FRIDAY, July 7, 2017 (HealthDay News) If seniors want to start a vigorous exercise program, there's a good chance their lungs can keep up with the extra demand, a new study finds.
Researchers assessed younger and older adults to determine their lungs' capacity to exchange oxygen and carbon dioxide (lung-diffusing capacity) during physical activity. This exchange between the lungs and blood delivers oxygen throughout the body, but typically decreases with age.
The study included four groups. One was young adults with an average age of 27. They had normal fitness levels. The second group was highly fit adults. Their average age was also 27. A third group was made of older adults. Their average age was 69 and they had normal fitness levels. The final group was highly fit older adults. Their average age was 65.
The study volunteers did increasingly difficult workouts on a stationary bicycle. As the study volunteers exercised, researchers measured their lung-diffusing capacity.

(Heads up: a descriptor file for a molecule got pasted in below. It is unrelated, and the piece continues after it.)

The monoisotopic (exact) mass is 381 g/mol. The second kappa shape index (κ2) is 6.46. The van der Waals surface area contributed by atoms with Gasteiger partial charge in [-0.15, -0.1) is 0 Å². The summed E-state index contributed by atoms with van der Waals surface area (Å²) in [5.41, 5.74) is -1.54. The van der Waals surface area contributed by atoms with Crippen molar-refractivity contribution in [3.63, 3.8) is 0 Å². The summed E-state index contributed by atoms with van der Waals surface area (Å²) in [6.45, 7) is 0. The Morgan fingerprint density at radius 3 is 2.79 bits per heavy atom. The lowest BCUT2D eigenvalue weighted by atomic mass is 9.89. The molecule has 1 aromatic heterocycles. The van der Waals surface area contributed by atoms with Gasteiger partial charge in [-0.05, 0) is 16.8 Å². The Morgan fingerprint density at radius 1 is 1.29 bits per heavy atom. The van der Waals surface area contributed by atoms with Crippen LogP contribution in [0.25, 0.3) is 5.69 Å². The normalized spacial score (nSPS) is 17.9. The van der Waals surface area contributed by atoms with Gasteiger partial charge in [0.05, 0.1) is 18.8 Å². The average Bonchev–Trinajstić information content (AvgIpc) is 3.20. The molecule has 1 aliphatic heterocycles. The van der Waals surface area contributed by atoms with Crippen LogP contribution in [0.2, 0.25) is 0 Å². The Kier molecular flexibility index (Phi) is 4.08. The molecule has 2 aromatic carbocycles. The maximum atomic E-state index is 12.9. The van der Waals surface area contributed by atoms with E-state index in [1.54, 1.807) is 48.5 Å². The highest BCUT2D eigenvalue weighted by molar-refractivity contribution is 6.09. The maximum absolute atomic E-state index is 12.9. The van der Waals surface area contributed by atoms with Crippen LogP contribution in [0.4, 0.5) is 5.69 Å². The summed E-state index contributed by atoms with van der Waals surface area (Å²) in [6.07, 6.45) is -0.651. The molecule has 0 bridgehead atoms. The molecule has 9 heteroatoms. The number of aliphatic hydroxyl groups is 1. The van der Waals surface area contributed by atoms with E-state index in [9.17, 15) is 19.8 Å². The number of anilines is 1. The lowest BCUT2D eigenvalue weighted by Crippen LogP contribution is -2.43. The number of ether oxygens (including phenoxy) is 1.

The researchers thought both older groups, including even the older highly fit volunteers, would have impaired lung function versus the younger groups. But the increase in lung-diffusing capacity wasn't limited in any of the four volunteer groups.
These findings suggest that overall function of the lung's circulation doesn't become limited during vigorous exercise, no matter what your age or fitness level, the researchers said. And, that seems to be true even though negative age-related changes in pulmonary circulation do occur.
The study team was led by Kirsten Coffman, from the Mayo Clinic in Rochester, Minn.
The results were published recently in the Journal of Applied Physiology.
The U.S. National Institute on Aging has more on physical activity.